One or more review chapters, describing the research you did at the beginning of the project period.
Several chapters describing what you've done, focusing on the novel aspects of your own work.
A chapter in which you describe possible ways to continue or develop your work. Be imaginative but realistic.
It's similar to the summary. The difference is that here you should assume that the reader of the conclusions has read the rest of the report.
References should be relevant. A typical report of a PR3 project may contain around a page of relevant references, if the initial investigation period was well used. Don't include references you haven't read, however relevant they may seem to you. If you're referring to standard material that's covered by a large number of textbooks, choose one or two really good ones and cylate them, rather than a long list of mediocre texts.
There are many styles for citing references. Although there are strict rules (e.g. British rules) for citing references, my advice is not to worry about them; instead, look for a reputable magazine in the library and copy its style. Or, copy the example below. It is important to be consistent, complete and unambiguous; beyond that, it doesn't matter much what he does (Frankel, 2001).
Citation style example
Quotes in the text:
Mander, in "Notes on a System Specification Method", [Mander 1983] gives the following ...
... as described by Briggs [1983a] ...
Thimbleby's guidelines [Thimbleby 1983] suggest that ...
Different methodologies have been [Tully 1983] examined.
Several recent publications in this field [Wand 1980d, ACM 1971] have been very influential.
List of references at the end of the report:
ACM 1971.Association for Computing Machinery, Second symposium on problems in the optimisation of data communication systems, ACM (1971).
Briggs 1983a. J.S. Briggs, "The design of AIR and its use in Ada separate compilation", in SERC workshop on Ada software tools interfaces, ed. P.J. Wallis, University of California. P.J. Wallis, University of Bath (1983).
If you adopt this style, when citing a reference, you do not need to repeat the author's name or authors' names ("Jones and Sanderson [Jones y Sanderson 1999] have proven..."). Write instead "Jones and Sanderson  have demonstrated...", and cite the reference as "Jones and Sanderson 1999".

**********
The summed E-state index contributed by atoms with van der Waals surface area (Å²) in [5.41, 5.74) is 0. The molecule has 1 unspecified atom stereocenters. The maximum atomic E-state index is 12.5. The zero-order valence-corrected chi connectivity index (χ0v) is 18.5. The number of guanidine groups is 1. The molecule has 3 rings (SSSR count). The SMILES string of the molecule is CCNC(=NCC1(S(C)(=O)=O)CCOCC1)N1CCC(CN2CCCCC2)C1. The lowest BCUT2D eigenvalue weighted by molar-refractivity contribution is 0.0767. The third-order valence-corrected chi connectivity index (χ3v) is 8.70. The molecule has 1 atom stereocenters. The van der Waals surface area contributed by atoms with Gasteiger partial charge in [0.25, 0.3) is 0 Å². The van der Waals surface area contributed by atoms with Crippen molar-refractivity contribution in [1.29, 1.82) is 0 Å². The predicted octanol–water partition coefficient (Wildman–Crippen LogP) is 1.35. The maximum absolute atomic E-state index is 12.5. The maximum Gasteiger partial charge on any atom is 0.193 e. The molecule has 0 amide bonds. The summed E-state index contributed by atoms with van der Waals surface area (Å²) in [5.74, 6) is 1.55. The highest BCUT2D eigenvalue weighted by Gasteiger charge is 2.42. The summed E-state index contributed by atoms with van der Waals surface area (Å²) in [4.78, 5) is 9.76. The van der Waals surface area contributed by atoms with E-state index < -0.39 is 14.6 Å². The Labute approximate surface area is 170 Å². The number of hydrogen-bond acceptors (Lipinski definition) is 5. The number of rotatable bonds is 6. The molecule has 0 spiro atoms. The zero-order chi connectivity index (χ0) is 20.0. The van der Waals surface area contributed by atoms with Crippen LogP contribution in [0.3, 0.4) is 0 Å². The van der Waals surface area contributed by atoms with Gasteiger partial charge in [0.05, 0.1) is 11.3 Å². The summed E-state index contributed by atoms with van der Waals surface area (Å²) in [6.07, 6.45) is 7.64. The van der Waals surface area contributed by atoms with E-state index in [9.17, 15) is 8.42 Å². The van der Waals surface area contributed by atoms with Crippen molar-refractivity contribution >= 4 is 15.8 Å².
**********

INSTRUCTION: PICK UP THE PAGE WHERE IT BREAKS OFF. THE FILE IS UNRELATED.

A numbered reference system, such as the default format produced by the Unix refer tool in conjunction with troff, is also acceptable. I myself prefer numbered citation styles, which I find much less annoying and easier to see; for example, "Jones and Sanderson¹ have demonstrated..." or "Jones and Sanderson  have demonstrated...". These forms, permitted by the Rules of the Handbook, appear to be the two dominant citation styles in academic journals.
You may want to refer to electronic sources, in particular material found on the World-Wide Web. It is not enough to put "found on the WWW" instead of a quote. The "Bibliographic Formats for Citing Electronic Information" website offers tips for citing online sources.
As much as possible, avoid citing unpublished bibliography. However, it is acceptable to cite university reports and doctoral theses.
"References" are always cited in the text. Other works that you have appealed to but have not been cited should be listed in a section called "Bibliography".
Note that "et al." requires a period after the abbreviation "al." (for "alia"). It means "and others", and can only be used to refer to people, usually in reference lists. It's the animated form of "etc.", which also requires a dot.
Lower Level Structure
Structure is a recursive concept. A well-structured report has its top-level sections well ordered, and it's easy to get it right; but each section must be in itself well ordered, and that is more difficult.
Most paper documents, and many online documents, are read linearly from start to finish. This is certainly true for an examiner reading a project report. Therefore, the writer of a well-structured document avoids forward references whenever possible. Try to avoid typing "... as we will see in chapter 10, ...", especially if the material in chapter 10 is essential to the understanding of the text at the point at which the reference occurs. Sometimes these references are unavoidable, but most of the time they are a sign that the text needs to be reordered.
In the past, to reorder the text you had to "cut and paste" with scissors and real paste. Today, the word processor has made these operations so much easier that there is no excuse for a sloppy structure. Take your time and keep reordering words or phrases within sentences, sentences within paragraphs, paragraphs within sections and sections within the entire report until you get it. Try to achieve a logical progression from beginning to end, with each sentence based on the previous ones.
Subdividing the sections
If the chapters are numbered 1, 2, 3, ..., the sections of chapter 1 shall be numbered 1.1, 1.2, ... . It is permissible to subdivide a section: the subsections within section 1.1 shall be numbered 1.1.1, 1.1.2, ... . However, do not nest subsections to more than four levels: subsection 22.214.171.124 is acceptable, but subsection 126.96.36.199.5 is not. It is quite possible, with care, to write even a large and complex book without using more than three levels.
Footnotes are a hassle for the reader. They interrupt the linear flow of the text and demand a mental effort of stacking and folding that requires conscious effort. There are rare occasions when footnotes are acceptable, but they are so rare that it is best to avoid them altogether. To delete a footnote, first try putting it inline, surrounded by parentheses. It is likely that the poor structure that concealed the footnote device will become evident and can be improved by cutting and pasting.
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Also you might be interested in: How to write an essay
KJ, Frankel RM. Getting qualitative research published. Educ Health 2001; 14: 109–117.
Docherty M, Smith R. The case for structuring the discussion of scientific papers. Br Med J 1999; 318: 1224–1225.
International Journal for Quality in Health Care vol. 16 no. 3 © International Society for Quality in Health Care and Oxford University Press 2004; all rights reserved